‘Microjet Impingement’ Liquid Cooling Advances as AI Heat Rises

Print Friendly, PDF & Email

By Bernie Malouin, CEO, JetCool

In the world of data centers, it’s a lesser-known fact that the most critical element isn’t the servers, chips, or racks, but the cooling systems that keep them operational. With greater frequency, traditional methods, predominantly air-based cooling, are proving inadequate for the intense heat generated by the latest generation chipsets. The economic and environmental cost of running an army of fans and air conditioners is becoming unsustainable.

Liquid cooling, specifically immersion cooling, offers lower energy consumption and improved computing power. However, its adoption in large-scale data centers and colocations has been limited, primarily due to concerns about fluid spills, insurance costs, maintenance, and the high cost and time required to change the data center’s architecture for horizontal tanks, particularly in industries where data integrity is paramount and every second of downtime can cost millions of dollars.

But there’s an alternative approach to liquid cooling that addresses these challenges. Single-phase direct-to-chip liquid cooling, particularly effective with “microjet impingement,” targets coolant directly at the hottest chip parts, managing high heat loads while boosting silicon performance. This method, which can efficiently cool chips over 2,000W, offers a significant improvement over the cooling capacity of traditional single- and two-phase immersion systems.

Direct-to-Chip Solutions Enable Higher Computing Power

Leveraging these cooling advancements not only effectively manages high heat loads but also boosts silicon performance. Their ability to cool chips over 2,000W greatly surpasses the capacity of traditional single-phase immersion cooling, which generally maxes out at 400W TDP, and two-phase immersion cooling at around 1,000W.

JetCool CEO Bernie Malouin

Building on the benefits of microjet impingement, the latest development in this field is the creation of a self-contained liquid cooling system for servers. This system adapts microjet impingement to cool servers up to 1,200W within a compact 1U and 2U form factor with no external piping, coolant distribution units (CDUs), or dry coolers.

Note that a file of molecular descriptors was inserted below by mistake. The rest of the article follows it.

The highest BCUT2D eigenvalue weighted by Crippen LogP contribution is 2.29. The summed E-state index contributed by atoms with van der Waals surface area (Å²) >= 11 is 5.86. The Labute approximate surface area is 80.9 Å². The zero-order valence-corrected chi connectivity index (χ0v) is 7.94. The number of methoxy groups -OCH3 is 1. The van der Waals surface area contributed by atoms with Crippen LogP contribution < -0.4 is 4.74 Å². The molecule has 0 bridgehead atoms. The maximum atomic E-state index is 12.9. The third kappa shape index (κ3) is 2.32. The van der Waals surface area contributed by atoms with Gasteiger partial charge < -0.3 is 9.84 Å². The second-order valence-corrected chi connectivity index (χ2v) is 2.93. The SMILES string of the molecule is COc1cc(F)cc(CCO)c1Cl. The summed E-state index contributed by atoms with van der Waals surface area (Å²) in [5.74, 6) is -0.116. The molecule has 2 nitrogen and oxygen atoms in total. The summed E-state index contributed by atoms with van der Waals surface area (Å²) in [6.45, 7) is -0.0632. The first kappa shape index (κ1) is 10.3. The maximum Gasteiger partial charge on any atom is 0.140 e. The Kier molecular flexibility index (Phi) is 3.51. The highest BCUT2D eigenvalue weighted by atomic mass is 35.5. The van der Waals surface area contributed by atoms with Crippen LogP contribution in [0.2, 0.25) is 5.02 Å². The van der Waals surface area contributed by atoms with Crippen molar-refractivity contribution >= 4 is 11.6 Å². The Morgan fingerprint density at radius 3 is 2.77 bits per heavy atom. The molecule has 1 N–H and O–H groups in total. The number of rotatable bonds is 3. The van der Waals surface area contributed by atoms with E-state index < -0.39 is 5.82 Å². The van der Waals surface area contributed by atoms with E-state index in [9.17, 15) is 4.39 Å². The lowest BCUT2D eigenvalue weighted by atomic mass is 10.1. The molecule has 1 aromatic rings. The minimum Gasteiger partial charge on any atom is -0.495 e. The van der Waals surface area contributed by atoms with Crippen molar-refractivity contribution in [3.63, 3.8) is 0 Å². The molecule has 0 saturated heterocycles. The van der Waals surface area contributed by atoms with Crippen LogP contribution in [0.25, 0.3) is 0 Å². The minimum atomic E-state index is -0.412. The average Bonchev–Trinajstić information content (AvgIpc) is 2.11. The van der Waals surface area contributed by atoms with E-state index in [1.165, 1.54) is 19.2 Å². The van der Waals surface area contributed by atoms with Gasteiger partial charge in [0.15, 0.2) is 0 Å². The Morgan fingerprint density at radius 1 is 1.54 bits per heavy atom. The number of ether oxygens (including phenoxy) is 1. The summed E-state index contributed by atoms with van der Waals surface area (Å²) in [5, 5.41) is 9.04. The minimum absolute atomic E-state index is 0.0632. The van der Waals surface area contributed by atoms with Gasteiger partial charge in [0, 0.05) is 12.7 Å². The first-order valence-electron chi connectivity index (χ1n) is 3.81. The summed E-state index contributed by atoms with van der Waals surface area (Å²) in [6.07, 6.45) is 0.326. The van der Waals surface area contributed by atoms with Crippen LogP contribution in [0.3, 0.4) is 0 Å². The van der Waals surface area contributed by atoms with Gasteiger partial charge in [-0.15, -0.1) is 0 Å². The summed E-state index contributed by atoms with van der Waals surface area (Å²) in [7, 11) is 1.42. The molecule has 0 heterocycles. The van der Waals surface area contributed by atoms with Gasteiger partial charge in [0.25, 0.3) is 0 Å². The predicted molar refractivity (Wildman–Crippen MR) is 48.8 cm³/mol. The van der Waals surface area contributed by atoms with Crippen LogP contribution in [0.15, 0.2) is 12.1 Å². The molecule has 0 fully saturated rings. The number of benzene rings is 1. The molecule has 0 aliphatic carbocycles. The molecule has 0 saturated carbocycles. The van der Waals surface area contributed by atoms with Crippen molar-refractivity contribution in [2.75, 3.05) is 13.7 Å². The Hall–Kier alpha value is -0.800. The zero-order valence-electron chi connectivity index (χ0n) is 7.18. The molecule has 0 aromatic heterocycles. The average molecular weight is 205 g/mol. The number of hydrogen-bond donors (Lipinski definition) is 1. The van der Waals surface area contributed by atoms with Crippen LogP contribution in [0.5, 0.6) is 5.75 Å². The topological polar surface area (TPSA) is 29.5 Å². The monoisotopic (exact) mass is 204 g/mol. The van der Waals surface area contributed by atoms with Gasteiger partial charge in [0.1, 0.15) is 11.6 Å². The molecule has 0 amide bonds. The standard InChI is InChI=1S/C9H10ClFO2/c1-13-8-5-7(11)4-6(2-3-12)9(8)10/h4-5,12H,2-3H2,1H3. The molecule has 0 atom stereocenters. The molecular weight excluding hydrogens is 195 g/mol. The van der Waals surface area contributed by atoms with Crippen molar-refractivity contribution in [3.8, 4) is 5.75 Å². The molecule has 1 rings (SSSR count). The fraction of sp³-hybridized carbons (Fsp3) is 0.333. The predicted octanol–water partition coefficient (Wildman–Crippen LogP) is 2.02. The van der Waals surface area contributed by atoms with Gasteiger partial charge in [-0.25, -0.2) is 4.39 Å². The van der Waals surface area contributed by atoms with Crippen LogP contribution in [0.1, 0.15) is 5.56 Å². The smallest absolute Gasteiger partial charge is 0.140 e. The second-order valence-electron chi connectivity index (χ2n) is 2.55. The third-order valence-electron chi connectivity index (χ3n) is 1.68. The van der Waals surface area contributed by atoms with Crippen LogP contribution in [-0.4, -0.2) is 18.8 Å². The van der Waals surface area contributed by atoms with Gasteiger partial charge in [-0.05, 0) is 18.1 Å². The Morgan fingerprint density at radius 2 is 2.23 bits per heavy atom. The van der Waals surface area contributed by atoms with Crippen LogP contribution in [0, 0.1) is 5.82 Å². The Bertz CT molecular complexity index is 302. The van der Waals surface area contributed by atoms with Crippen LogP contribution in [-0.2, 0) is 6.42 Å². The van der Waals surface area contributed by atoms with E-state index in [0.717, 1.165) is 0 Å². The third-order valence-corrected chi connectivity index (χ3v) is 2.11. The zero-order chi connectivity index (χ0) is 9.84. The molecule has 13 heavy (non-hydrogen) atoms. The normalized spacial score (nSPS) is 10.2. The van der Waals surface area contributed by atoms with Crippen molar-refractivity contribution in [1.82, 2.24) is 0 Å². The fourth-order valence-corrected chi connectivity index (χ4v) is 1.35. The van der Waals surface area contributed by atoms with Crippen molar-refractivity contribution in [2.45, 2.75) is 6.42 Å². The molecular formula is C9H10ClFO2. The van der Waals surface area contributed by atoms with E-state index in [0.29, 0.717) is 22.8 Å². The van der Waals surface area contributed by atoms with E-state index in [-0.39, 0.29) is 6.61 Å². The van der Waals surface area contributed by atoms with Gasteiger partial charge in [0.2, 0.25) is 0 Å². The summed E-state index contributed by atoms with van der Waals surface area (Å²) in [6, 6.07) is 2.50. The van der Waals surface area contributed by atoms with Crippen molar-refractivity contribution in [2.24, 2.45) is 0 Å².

The financial and environmental benefits are notable. Upfront installation costs in data centers and colocations are 50 percent less compared to traditional liquid cooling in part because there’s no need for extensive plumbing or structural modifications. As chips evolve and facilities seek to replace legacy servers, self-contained liquid cooling (also called liquid-assisted air cooling) enables plug-and-play deployments, allowing organizations to implement the upgrades with minimal investment.

Microjet impingement also frees up increasingly limited rack space because it is small and streamlined, leaving more real estate for computing equipment. Moreover, these systems use water, moving away from environmentally harmful coolants used in two-phase systems. Energy conservation is also notable, with net savings of 100W per server. This approach, better for the planet and more cost-effective, is scalable and adaptable, fitting a range of computing environments.

These self-contained systems also present a low leakage risk, a significant issue for CTOs and decision-makers. The systems need minimal fluid, only 10 ounces in a 2U server, reducing the risk of infrastructure damage or operational downtime, ideal for the thermal challenges posed by high-powered chips.

Innovative Cooling for Next-Generation Chips

The self-contained nature of these liquid-assisted air-cooling systems, with their minimal fluid requirements and low leakage risks, addresses concerns that have previously deterred facilities from adopting liquid cooling. Suitable for various computing environments, from emerging AI startups to established data centers, these systems signify a shift towards more environmentally friendly and cost-effective cooling solutions.

Bernie Malouin is CEO of JetCool, Littleton, MA, which designs cooling modules that focus on decreasing energy consumption, water usage and carbon footprints. 

Speak Your Mind